in 1951 with cortisone and methotrexate ( 6) and subsequently for
other combinations (7, 8). Combinations of two or more drugs have
also been given for continuing remission. For example, most of our
studies employed a combination of mercaptopurine, methotrexate,
and cyclophosphamide. There have been controlled studies of the
cyclic (rotation of several drugs, one at a rime) versus sequential
(single drugs, each until relapse) chemotherapy (5, 12) and of the
addition of one or another drug to a basic regimen (13 ). Controlled
studies of different drug combinations began with the classical
study by Acute Leukemia Group B (7a). The first controlled study
of single versus combination chemotherapy, also performed by Group
B, later showed that median durations of remission in childhood
ALL were the same with mercatopurine, methotrexate, or both agents
given simultaneously in the same dosages as in the single drug regimes
(7). Since then, improved remission durations have been obtained
in some studies using multipledrug therapy (8, 20) leading to increasingly
complex, mu]tiple-drug regimens. For example, the L-2 protocol from
Memorial Hospital employs eight drugs in cycles designed to take
maximum advantage of estimated cellular kinetics (9). However, individual
drugs are not equally effective for prolonging remission of childhood
ALL (8). Intermittent methotrexate is better than mercaptopurine
and either is better than cyclophosphamide. Vincristine, cytosine
arabinoside, daunomycin, asparaginase and other agents apparently
are less effective. Most of these agents have overlapping toxicity,
particularly myelosuppression and immunosuppression, often lowering
the tolerable dosage limits of each drug in a multiple-drug regimen.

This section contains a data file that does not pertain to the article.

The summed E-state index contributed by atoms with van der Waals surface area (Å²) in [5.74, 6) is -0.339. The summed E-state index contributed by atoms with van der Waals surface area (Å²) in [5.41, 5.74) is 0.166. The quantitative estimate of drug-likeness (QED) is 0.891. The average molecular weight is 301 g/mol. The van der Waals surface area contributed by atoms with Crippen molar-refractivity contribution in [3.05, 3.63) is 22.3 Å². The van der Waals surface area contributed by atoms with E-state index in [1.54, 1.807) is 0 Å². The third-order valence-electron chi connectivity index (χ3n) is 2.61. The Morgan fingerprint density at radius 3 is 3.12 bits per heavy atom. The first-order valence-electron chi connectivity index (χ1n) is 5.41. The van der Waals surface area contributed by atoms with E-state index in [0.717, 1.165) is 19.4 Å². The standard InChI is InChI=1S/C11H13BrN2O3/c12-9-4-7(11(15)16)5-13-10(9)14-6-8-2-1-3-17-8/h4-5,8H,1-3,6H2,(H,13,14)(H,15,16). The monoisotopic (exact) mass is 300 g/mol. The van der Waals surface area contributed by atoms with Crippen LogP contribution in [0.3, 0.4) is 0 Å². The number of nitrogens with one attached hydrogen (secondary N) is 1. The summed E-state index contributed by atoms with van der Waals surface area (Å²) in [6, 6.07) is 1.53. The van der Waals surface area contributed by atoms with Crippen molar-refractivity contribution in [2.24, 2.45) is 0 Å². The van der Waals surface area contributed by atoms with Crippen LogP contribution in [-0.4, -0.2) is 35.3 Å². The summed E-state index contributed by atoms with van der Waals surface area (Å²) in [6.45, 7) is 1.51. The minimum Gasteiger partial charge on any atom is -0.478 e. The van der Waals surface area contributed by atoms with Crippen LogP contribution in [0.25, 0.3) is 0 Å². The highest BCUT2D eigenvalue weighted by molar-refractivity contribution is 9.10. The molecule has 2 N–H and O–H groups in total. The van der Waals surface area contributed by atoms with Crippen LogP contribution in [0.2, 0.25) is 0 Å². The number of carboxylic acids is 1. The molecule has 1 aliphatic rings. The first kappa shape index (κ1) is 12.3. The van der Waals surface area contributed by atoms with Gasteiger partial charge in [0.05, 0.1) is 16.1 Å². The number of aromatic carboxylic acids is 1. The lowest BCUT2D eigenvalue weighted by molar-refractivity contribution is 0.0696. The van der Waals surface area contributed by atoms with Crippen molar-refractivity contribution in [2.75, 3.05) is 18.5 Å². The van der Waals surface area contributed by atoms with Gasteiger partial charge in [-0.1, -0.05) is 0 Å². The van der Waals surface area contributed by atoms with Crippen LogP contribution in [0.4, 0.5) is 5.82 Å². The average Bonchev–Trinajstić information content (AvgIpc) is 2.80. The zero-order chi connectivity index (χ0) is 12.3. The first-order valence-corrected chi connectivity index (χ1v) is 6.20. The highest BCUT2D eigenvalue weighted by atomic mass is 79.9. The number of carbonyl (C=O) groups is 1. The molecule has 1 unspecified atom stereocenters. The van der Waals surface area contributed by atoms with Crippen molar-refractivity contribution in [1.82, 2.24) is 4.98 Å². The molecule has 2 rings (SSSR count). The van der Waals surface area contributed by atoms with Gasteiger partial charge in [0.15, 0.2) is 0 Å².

In any given schedule, the effectiveness of single (8) or multiple
(16) drugs is related to dosage. Thus, the critical question emerges:
Does the advantage of multiple agent chemotherapy outweigh the disadvantage
of dosage reduction of the more effective agents? An affirmative
answer could lead one to employ all available agents (as many as
six or ten) while a negative answer could lead to use of only the
most effective agent (methotrexate) in maximum-tolerated dosage.
Study VIII was designed to answer this question. After successful
remission induction and preventive CNS therapy, patients are randomized
to receive one, two, three, or four drugs simultaneously during
remission. The prescribed dosages are starting points only and in
each regimen drug dosages are adjusted to the maximum tolerated
by the patient. Upward or downward dosage adjustments are made proportionately
for all prescribed drugs. To obtain valid conclusions it is essential
that the dose-Iimiting toxicity be of comparable degrees in each
group to avoid the "half-dosage effect" seen in Study IV (16). The
principal guide for dosage for dosage adjustment ist maintenance
of the leukocyte count between 2000 and 3500/mm³. Dosage reductions
allowed for other predetermined degrees of toxicity, fever or infection
are the same for all groups. The preliminary results of Study VIII
are given here mainly to illustrate the points of rationale and
must not be viewed as conclusive at this early date. In the 33 months
since beginning this study, 180 patients attained complete remission
and received preventive CNS therapy. Thirty were given additional
initial therapy due to the presence of features (CNS involved at
diagnosis, mediastinal involvement, failure to attain remission
after 4 weeks) associated with a poor prognosis and were not randomized.
All received three drug maintenance. The remaining 150 were randomized
to receive (1) methotrexate alone; (2) methotrexate + mercaptopurine;
(3) methotrexate + mercaptopurine + cyclophosphamide; (4) methotrexate
+ mercaptopurine + cyclophosphamide + cytosine arabinoside. All
agents except merca ptopurine were gi ven by vein weekl y . At this
time, the frequency of relapse has been approximately the same among